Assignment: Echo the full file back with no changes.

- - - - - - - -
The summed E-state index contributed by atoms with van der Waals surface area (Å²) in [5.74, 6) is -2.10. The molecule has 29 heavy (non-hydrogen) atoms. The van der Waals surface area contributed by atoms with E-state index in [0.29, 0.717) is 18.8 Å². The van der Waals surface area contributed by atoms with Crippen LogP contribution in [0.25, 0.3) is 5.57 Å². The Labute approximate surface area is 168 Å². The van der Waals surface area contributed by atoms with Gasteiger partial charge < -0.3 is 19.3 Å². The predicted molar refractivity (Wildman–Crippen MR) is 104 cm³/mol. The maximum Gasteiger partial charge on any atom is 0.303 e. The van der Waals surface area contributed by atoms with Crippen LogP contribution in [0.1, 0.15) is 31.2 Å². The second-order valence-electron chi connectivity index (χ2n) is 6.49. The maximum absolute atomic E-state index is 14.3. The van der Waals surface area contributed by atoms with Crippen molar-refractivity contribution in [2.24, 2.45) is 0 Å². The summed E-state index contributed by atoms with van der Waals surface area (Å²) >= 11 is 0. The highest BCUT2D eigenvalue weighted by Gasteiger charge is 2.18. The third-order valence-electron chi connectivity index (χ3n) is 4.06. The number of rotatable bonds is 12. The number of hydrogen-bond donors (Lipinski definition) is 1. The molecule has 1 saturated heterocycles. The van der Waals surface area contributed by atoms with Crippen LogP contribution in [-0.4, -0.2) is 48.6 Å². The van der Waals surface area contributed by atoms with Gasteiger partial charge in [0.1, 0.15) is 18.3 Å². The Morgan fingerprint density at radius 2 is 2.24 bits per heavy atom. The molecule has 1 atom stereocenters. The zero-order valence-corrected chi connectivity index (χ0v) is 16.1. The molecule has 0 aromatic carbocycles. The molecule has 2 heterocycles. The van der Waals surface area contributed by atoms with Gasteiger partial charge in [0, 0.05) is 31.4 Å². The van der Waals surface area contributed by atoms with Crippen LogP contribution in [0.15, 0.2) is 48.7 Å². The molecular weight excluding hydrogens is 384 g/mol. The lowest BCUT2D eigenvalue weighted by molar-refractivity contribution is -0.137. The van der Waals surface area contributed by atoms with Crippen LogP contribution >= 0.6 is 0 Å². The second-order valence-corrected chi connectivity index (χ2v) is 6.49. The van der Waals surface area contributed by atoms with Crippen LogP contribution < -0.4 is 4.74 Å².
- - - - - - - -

The summed E-state index contributed by atoms with van der Waals surface area (Å²) in [5.74, 6) is -2.10. The molecule has 29 heavy (non-hydrogen) atoms. The van der Waals surface area contributed by atoms with E-state index in [0.29, 0.717) is 18.8 Å². The van der Waals surface area contributed by atoms with Crippen LogP contribution in [0.25, 0.3) is 5.57 Å². The Labute approximate surface area is 168 Å². The van der Waals surface area contributed by atoms with Gasteiger partial charge < -0.3 is 19.3 Å². The predicted molar refractivity (Wildman–Crippen MR) is 104 cm³/mol. The maximum Gasteiger partial charge on any atom is 0.303 e. The van der Waals surface area contributed by atoms with Crippen LogP contribution in [0.1, 0.15) is 31.2 Å². The second-order valence-electron chi connectivity index (χ2n) is 6.49. The maximum absolute atomic E-state index is 14.3. The van der Waals surface area contributed by atoms with Crippen molar-refractivity contribution in [2.24, 2.45) is 0 Å². The summed E-state index contributed by atoms with van der Waals surface area (Å²) >= 11 is 0. The highest BCUT2D eigenvalue weighted by Gasteiger charge is 2.18. The third-order valence-electron chi connectivity index (χ3n) is 4.06. The number of rotatable bonds is 12. The number of hydrogen-bond donors (Lipinski definition) is 1. The molecule has 1 saturated heterocycles. The van der Waals surface area contributed by atoms with Crippen LogP contribution in [-0.4, -0.2) is 48.6 Å². The van der Waals surface area contributed by atoms with Gasteiger partial charge in [0.1, 0.15) is 18.3 Å². The Morgan fingerprint density at radius 2 is 2.24 bits per heavy atom. The molecule has 1 atom stereocenters. The zero-order valence-corrected chi connectivity index (χ0v) is 16.1. The molecule has 0 aromatic carbocycles. The molecule has 2 heterocycles. The van der Waals surface area contributed by atoms with Gasteiger partial charge in [0, 0.05) is 31.4 Å². The van der Waals surface area contributed by atoms with Crippen LogP contribution in [0.15, 0.2) is 48.7 Å². The molecular weight excluding hydrogens is 384 g/mol. The lowest BCUT2D eigenvalue weighted by molar-refractivity contribution is -0.137. The van der Waals surface area contributed by atoms with Crippen LogP contribution >= 0.6 is 0 Å². The second-order valence-corrected chi connectivity index (χ2v) is 6.49. The van der Waals surface area contributed by atoms with Crippen LogP contribution < -0.4 is 4.74 Å².